Friday, July 07, 2017

Poverty, indentured service, and marriage in the ancient Near East

21:7 If a man sells his daughter as a servant. In extreme circumstances of poverty, a father could sell his daughter as a debt slave, on the understanding that she might possibly become the wife of either the master or his son. This arrangement not only provided financial help for the family but  guaranteed a secure future for the daughter. There is no evidence to suggest that the daughter was sold into slavery against her will. Since she is not strictly her master's property, if he becomes dissatisfied with her prior to marriage, he is not at liberty to sell her to anyone else, apart from back to her family.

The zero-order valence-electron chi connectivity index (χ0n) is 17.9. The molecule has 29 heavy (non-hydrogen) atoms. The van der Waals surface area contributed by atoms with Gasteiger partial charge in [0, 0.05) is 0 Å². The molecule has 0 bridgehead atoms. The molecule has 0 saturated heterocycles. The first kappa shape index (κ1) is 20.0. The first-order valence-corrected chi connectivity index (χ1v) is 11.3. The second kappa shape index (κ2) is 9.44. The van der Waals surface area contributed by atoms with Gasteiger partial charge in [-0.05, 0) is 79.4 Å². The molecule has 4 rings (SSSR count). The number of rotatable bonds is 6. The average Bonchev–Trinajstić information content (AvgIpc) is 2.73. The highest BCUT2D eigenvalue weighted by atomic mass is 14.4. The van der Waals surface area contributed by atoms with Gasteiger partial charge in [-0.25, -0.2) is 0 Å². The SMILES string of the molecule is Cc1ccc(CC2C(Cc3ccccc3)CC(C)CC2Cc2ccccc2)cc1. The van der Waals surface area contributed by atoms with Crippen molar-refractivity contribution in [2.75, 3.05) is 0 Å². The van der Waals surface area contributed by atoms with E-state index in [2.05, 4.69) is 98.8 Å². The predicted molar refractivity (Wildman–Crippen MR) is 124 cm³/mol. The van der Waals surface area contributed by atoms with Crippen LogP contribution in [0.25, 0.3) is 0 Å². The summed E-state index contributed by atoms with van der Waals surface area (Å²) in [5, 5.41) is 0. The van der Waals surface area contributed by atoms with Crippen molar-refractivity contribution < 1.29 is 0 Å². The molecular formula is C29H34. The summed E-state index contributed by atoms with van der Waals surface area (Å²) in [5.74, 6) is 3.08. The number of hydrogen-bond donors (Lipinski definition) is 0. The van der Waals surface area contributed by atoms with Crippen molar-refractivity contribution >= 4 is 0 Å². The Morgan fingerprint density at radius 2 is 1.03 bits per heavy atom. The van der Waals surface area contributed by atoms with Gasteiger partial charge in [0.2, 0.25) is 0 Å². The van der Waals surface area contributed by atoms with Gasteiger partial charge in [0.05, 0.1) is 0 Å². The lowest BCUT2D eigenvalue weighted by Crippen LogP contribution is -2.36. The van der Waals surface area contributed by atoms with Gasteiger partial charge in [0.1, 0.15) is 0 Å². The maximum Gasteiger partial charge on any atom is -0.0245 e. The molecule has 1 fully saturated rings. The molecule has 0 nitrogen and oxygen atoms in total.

21:9-11 If he selects her for his son…food, clothing and marital rights. If the girl is sold into slavery with the understanding that she will become a wife to the master's son, she is to be treated like a daughter. This legislation looks to protect the woman from exploitation. As vv10-11 highlight, the female servant must not be ill treated. Her owner has an obligation to provide her with food and clothing and perhaps "marital rights". T. Desmond Alexander, Exodus (Baker, 2016), 110.

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